Ole Ivar Lovaas, a University of California-Los Angeles psychology professor who pioneered one of the standard treatments for autism, has died. He was 83.
He had been recovering from surgery for a broken hip and developed an infection, according to a family member. Lovaas died Monday at a hospital in Lancaster, north of Los Angeles. He had been diagnosed with Alzheimer's disease a few years ago.
Lovaas' 1987 paper, "Behavioral Treatment and Normal Educational and Intellectual Functioning in Young Autistic Children," showed for the first time that intensive one-to-one therapy early in life could eliminate symptoms of the disorder in some cases.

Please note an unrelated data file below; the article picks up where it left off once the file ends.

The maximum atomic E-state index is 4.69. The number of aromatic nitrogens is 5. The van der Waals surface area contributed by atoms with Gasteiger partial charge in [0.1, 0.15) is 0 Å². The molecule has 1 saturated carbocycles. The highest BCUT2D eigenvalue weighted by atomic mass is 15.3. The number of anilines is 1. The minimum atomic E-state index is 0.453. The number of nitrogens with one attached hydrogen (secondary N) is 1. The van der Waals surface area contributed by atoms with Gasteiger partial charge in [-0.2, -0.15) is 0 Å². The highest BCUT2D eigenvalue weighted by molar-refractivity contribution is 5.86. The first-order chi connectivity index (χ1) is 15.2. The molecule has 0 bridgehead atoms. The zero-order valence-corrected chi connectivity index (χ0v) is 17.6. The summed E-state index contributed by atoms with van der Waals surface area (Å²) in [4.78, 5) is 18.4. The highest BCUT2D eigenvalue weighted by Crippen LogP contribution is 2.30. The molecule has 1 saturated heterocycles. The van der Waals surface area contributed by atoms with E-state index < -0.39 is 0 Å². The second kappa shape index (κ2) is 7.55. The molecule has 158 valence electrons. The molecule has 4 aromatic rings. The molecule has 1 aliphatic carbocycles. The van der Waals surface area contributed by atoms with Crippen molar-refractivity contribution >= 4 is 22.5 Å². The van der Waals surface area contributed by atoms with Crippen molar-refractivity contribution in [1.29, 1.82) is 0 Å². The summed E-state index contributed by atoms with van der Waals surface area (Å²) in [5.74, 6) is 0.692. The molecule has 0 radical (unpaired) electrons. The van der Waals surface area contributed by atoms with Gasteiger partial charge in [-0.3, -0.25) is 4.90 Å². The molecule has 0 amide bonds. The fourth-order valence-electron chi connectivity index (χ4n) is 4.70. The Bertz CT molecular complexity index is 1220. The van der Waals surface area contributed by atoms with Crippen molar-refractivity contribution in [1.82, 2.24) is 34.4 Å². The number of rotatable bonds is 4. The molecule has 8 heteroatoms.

He described some of his research subjects as having "recovered," a concept that remains controversial but appealed to parents and helped launch an industry that provides the treatment to the growing numbers of children being diagnosed.
"Before that (paper), people still felt that there was no hope once your child was diagnosed with autism," said Doreen Granpesheeh, one of his former graduate students who went on to open the Center for Autism Research and Treatment, a large therapy company.
An early interview with Lovaas: